You are here

8.126 Bank Fraud—Scheme To Deprive of Intangible Right of Honest Services

Printer-friendly version


(18 U.S.C. §§ 1344(1) and 1346)

The defendant is charged in [Count _______ of] the indictment with bank fraud in violation of Section 1344(1) of Title 18 of the United States Code. In order for the defendant to be found guilty of that charge, the government must prove each of the following elements beyond a reasonable doubt:

First, the defendant devised or knowingly participated in a scheme or plan to deprive the [specify financial institution] of the right of honest services;

Second,the scheme or plan consists of a [bribe] [kickback] in exchange for the defendant’s services. The "exchange" may be express or may be implied from all the surrounding circumstances;

Third, the defendant owed a fiduciary duty to [specify financial institution];

Fourth, the defendant acted with the intent to defraud by depriving the [specify financial institution] of the right of honest services;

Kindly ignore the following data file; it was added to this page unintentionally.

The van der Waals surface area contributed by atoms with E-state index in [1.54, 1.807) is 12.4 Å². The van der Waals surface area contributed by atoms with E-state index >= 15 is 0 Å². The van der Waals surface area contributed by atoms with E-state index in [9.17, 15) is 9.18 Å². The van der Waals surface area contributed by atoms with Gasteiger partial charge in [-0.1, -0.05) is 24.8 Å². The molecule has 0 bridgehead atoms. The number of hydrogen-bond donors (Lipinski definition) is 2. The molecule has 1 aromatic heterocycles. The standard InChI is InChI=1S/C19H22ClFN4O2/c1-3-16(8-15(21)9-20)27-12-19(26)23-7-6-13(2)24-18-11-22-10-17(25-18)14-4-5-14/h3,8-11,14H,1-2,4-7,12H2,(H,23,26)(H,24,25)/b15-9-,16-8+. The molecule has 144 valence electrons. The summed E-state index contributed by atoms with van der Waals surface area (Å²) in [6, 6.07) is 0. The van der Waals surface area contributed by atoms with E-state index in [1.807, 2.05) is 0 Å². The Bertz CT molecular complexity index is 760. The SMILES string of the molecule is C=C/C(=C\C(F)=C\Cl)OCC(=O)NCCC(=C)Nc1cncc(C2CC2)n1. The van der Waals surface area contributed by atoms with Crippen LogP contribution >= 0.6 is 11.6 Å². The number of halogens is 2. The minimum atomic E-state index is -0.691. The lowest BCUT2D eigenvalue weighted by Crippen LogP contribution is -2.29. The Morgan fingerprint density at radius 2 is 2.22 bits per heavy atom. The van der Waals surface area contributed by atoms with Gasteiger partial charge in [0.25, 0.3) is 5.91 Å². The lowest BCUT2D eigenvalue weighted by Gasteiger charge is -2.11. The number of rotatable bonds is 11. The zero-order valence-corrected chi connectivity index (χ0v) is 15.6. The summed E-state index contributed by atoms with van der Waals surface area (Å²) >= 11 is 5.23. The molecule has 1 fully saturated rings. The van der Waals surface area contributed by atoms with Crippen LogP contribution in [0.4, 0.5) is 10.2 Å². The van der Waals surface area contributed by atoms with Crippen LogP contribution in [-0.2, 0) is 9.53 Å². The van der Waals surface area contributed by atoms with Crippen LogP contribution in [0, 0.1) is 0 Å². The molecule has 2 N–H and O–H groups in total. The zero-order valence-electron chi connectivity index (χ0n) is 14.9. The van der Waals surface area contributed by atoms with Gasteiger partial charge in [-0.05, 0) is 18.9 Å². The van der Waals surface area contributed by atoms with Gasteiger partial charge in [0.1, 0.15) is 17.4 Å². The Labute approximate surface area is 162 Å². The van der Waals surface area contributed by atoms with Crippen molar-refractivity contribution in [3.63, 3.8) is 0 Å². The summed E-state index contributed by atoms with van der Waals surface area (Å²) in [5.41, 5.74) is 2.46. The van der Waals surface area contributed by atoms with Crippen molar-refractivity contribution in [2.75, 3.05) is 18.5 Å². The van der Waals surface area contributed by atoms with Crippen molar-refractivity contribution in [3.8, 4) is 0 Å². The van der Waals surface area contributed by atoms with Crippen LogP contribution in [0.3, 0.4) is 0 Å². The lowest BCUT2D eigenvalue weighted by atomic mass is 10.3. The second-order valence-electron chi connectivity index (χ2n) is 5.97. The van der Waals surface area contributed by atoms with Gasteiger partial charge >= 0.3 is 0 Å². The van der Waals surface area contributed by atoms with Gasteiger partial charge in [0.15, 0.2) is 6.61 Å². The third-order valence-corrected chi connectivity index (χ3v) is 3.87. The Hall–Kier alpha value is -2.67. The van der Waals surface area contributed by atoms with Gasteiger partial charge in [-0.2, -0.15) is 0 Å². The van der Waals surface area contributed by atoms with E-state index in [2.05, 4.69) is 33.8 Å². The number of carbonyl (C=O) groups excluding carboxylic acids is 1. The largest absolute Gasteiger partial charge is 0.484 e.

Fifth, the defendant’s act was material; that is, the act had a natural tendency to influence, or was capable of influencing, the decisionmaker or decisionmaking body to which it was directed; and

Sixth, the [specify financial institution] was federally [chartered] [insured].

A "fiduciary" duty exists whenever one [person] [entity] places special trust and confidence in another person–the fiduciary–in reliance that the fiduciary will exercise [his] [her] discretion and expertise with the utmost honesty and forthrightness in the interests of the [person] [entity], such that the [person] [entity] relaxes the care and vigilance that [he] [she] [it] would ordinarily exercise, and the fiduciary knowingly accepts that special trust and confidence and thereafter undertakes to act on behalf of the other [person] [entity] based on such reliance.

The mere fact that a business relationship arises between two persons does not mean that either owes a fiduciary duty to the other. If one person engages or employs another and thereafter directs, supervises, or approves the other’s actions, the person so employed is not necessarily a fiduciary. Rather, as previously stated, it is only when one party places, and the other accepts, a special trust and confidence—usually involving the exercise of professional expertise and discretion—that a fiduciary relationship exists.


See Comment to Instruction 8.123 (Mail Fraud—Scheme to Defraud—Deprivation of Intangible Right of Honest Services).

For a definition of "financial institution," see 18 U.S.C. § 20.

Approved 6/2015